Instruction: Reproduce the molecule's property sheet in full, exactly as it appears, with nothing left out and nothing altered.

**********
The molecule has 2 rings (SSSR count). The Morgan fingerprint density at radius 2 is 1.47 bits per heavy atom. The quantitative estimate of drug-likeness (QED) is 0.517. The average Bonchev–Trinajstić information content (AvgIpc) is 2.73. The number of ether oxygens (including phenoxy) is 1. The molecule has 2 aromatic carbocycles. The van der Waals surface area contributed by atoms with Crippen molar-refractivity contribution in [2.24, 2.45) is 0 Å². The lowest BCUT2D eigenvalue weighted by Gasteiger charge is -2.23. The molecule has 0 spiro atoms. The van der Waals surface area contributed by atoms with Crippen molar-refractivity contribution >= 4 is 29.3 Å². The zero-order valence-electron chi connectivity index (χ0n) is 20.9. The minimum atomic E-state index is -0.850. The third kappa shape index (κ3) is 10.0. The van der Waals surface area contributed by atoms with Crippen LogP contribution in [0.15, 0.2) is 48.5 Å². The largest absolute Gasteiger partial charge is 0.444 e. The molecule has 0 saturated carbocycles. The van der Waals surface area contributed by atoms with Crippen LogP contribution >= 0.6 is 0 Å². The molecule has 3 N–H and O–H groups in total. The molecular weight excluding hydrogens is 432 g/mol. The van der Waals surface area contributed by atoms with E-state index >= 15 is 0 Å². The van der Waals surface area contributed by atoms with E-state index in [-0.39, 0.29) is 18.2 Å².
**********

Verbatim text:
The molecule has 2 rings (SSSR count). The Morgan fingerprint density at radius 2 is 1.47 bits per heavy atom. The quantitative estimate of drug-likeness (QED) is 0.517. The average Bonchev–Trinajstić information content (AvgIpc) is 2.73. The number of ether oxygens (including phenoxy) is 1. The molecule has 2 aromatic carbocycles. The van der Waals surface area contributed by atoms with Crippen molar-refractivity contribution in [2.24, 2.45) is 0 Å². The lowest BCUT2D eigenvalue weighted by Gasteiger charge is -2.23. The molecule has 0 spiro atoms. The van der Waals surface area contributed by atoms with Crippen molar-refractivity contribution >= 4 is 29.3 Å². The zero-order valence-electron chi connectivity index (χ0n) is 20.9. The minimum atomic E-state index is -0.850. The third kappa shape index (κ3) is 10.0. The van der Waals surface area contributed by atoms with Crippen LogP contribution in [0.15, 0.2) is 48.5 Å². The largest absolute Gasteiger partial charge is 0.444 e. The molecule has 0 saturated carbocycles. The van der Waals surface area contributed by atoms with Crippen LogP contribution >= 0.6 is 0 Å². The molecule has 3 N–H and O–H groups in total. The molecular weight excluding hydrogens is 432 g/mol. The van der Waals surface area contributed by atoms with E-state index >= 15 is 0 Å². The van der Waals surface area contributed by atoms with E-state index in [-0.39, 0.29) is 18.2 Å².